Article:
18. C. Ajmi, S. El Ferchichi, and K. Laabidi, “New procedure for weld defect detection based-gabor filter,” in Proceedings of the 2018 International Conference on Advanced Systems and Electric Technologies (IC ASET), pp. 11–16, Hammamet, Tunisia, March 2018. View at: Google Scholar
  19. D. Mery, V. Rifio, U. Zscherpel et al., “GDXray: the database of X-ray images for nondestructive testing,” Journal of Nondestructive Evaluation, vol. 34, no. 4, p. 42, 2015. View at: Publisher Site | Google Scholar
  20. A. Krizhevsky, I. Sutskever, and G. E. Hinton, “ImageNet classification with deep convolutional neural networks,” Advances in Neural Information Processing Systems, pp. 1097–1105, 2012. View at: Google Scholar
  21. X. Han, Y. Zhong, L. Cao, and L. Zhang, “Pre-trained AlexNet architecture with pyramid pooling and supervision for high spatial resolution remote sensing image scene classification,” Remote Sensing, vol. 9, no. 8, p. 848, 2017. View at: Publisher Site | Google Scholar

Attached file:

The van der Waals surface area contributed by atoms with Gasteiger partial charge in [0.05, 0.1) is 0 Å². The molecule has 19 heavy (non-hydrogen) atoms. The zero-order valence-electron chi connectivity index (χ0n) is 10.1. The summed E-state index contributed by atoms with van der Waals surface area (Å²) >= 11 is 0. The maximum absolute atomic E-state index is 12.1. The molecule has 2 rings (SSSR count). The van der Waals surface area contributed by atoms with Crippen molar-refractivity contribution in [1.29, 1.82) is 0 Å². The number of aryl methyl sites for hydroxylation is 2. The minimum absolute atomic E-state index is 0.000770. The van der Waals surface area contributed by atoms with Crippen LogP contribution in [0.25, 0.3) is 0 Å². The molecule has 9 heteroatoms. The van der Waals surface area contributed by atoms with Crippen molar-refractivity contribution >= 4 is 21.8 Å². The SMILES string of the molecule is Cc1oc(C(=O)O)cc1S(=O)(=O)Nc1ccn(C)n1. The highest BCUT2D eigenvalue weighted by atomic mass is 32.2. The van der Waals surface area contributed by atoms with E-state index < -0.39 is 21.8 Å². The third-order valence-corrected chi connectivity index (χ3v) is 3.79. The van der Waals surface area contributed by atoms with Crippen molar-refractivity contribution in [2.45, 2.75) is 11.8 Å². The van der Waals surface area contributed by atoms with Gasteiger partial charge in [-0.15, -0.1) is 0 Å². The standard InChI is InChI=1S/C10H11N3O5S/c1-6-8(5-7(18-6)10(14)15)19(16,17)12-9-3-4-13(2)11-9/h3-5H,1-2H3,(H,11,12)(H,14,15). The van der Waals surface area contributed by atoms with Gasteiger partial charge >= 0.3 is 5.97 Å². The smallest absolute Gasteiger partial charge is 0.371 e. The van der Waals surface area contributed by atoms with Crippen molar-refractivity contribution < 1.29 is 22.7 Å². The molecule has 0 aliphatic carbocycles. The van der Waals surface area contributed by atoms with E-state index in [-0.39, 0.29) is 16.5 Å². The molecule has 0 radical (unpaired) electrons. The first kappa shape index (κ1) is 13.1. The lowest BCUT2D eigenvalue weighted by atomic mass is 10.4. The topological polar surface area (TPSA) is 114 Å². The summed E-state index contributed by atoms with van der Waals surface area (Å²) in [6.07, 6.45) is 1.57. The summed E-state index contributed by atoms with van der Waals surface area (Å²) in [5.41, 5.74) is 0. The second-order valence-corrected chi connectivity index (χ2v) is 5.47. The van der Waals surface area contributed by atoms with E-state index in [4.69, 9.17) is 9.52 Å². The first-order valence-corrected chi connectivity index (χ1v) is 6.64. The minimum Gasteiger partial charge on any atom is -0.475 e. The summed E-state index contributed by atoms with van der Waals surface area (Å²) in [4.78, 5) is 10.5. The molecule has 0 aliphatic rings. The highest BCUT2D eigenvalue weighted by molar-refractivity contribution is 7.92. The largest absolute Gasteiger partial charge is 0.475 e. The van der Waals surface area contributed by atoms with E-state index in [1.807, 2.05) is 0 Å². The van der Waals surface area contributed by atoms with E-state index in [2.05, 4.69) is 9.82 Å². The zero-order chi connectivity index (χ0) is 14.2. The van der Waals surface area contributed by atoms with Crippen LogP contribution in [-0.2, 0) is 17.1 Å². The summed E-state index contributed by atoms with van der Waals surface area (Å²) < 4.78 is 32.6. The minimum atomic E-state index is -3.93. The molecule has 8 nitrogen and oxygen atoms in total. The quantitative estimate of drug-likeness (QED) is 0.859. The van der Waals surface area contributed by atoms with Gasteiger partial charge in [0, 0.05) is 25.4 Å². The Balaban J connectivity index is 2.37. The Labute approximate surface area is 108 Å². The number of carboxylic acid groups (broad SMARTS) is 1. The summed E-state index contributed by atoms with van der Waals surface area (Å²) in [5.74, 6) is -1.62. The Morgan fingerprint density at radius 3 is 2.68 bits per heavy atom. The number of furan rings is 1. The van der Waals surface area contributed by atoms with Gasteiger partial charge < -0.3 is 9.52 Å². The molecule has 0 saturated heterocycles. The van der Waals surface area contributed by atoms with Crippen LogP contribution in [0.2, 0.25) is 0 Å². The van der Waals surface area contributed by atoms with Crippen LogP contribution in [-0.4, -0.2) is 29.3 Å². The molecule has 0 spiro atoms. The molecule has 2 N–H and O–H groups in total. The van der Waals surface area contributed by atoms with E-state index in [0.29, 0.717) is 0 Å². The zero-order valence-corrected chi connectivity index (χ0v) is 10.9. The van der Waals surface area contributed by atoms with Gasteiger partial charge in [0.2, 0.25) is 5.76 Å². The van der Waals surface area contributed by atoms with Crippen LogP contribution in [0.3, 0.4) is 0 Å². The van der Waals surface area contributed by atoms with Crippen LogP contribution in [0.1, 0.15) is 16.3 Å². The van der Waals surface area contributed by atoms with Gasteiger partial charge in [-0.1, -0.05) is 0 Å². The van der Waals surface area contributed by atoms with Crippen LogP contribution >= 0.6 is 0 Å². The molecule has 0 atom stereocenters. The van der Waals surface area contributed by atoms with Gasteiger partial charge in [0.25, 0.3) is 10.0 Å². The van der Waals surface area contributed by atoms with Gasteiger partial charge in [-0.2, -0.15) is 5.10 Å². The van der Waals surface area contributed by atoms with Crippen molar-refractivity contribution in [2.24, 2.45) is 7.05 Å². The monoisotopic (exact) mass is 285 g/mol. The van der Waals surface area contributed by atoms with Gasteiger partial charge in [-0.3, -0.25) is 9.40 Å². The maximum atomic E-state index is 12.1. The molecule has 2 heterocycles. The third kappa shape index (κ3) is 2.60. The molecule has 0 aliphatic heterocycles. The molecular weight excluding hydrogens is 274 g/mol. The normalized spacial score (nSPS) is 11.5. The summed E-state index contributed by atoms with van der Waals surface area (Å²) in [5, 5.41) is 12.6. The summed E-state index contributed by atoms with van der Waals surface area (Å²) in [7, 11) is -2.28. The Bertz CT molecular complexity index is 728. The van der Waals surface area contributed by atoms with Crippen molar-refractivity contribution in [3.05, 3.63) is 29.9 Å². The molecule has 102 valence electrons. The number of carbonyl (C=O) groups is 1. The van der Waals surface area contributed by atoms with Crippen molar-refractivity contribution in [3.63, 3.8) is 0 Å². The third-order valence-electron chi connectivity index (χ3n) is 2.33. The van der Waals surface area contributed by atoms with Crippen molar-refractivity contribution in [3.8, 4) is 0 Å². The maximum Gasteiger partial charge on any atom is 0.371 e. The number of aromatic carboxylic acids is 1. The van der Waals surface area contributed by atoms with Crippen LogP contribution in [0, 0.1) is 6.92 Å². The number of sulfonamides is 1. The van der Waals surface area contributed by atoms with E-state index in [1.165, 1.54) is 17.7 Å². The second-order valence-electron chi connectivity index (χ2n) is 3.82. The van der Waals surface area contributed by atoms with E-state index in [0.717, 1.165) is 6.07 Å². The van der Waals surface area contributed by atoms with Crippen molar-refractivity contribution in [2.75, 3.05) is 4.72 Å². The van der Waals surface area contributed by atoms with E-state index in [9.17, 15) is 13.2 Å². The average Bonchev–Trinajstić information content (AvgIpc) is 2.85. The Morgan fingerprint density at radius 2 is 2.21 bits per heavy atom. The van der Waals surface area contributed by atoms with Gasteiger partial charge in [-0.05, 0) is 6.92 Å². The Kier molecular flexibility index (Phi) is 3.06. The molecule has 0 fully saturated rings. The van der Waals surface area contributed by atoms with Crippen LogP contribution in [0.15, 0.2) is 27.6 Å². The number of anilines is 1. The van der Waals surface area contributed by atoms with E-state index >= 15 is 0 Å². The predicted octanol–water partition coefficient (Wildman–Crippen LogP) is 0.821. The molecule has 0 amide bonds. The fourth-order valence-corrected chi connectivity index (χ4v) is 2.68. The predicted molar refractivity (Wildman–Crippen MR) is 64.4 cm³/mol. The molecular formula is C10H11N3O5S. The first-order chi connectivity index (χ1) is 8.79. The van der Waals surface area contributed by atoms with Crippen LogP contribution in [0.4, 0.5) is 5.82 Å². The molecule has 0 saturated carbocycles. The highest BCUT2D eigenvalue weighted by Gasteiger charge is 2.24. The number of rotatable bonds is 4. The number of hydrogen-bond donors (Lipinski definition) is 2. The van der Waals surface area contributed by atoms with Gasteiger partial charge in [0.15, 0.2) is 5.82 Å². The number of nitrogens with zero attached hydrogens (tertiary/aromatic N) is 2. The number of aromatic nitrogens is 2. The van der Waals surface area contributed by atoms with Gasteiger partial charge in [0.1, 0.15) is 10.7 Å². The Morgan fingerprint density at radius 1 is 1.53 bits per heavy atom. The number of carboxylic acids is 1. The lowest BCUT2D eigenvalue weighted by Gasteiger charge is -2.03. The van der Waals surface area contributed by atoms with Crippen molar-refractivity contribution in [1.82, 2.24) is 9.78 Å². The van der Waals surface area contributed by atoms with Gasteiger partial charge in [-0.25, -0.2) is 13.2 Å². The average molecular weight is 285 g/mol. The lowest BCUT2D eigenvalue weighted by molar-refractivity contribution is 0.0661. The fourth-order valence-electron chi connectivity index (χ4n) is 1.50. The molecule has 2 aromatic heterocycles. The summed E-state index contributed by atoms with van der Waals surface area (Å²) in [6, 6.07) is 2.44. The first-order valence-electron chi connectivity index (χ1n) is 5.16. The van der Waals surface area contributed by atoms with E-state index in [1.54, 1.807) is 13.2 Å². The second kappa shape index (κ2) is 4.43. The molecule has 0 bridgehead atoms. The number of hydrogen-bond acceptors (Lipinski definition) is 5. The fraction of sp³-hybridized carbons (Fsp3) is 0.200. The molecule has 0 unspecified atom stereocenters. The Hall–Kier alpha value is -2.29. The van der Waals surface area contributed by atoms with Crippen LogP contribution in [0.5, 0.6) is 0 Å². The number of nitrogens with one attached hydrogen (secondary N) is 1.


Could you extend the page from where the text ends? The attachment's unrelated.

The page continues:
22. D. Scherer, A. Muller, and S. Behnke, Evaluation of Pooling Operations in Convolutional Architectures for Object Recognition, International Conference on Artificial Neural Networks, Springer, Berlin, Germany, 2010.
  23. E. T. Moore, W. P. Ford, E. J. Hague, and J. Turk, “An application of CNNS to time sequenced one dimensional data in radiation detection,” in Algorithms, Technologies, and Applications for Multispectral and Hyperspectral Imagery XXV, International Society for Optics and Photonics, Bellingham, WA, USA, 2019. View at: Google Scholar
  24. S. Pan and Q. Yang, “A survey on transfer learning,” IEEE Transaction on Knowledge Discovery and Data Engineering, vol. 22, no. 10, 2010. View at: Publisher Site | Google Scholar
  25. N. Srivastava, G. Hinton, A. Krizhevsky, I. Sutskever, and R. Salakhutdinov, “Dropout: a simple way to prevent neural networks from overfitting,” The Journal of Machine Learning Research, vol. 15, no. 1, pp. 1929–1958, 2014. View at: Google Scholar
  26. A. Miko lajczyk and M. Grochowski, “Data augmentation for improving deep learning in image classification problem,” in Proceedings of the 2018 International Interdisciplinary PhD Workshop (IIPhDW), pp. 117–122, Swinoujscie, Poland, May 2018. View at: Google Scholar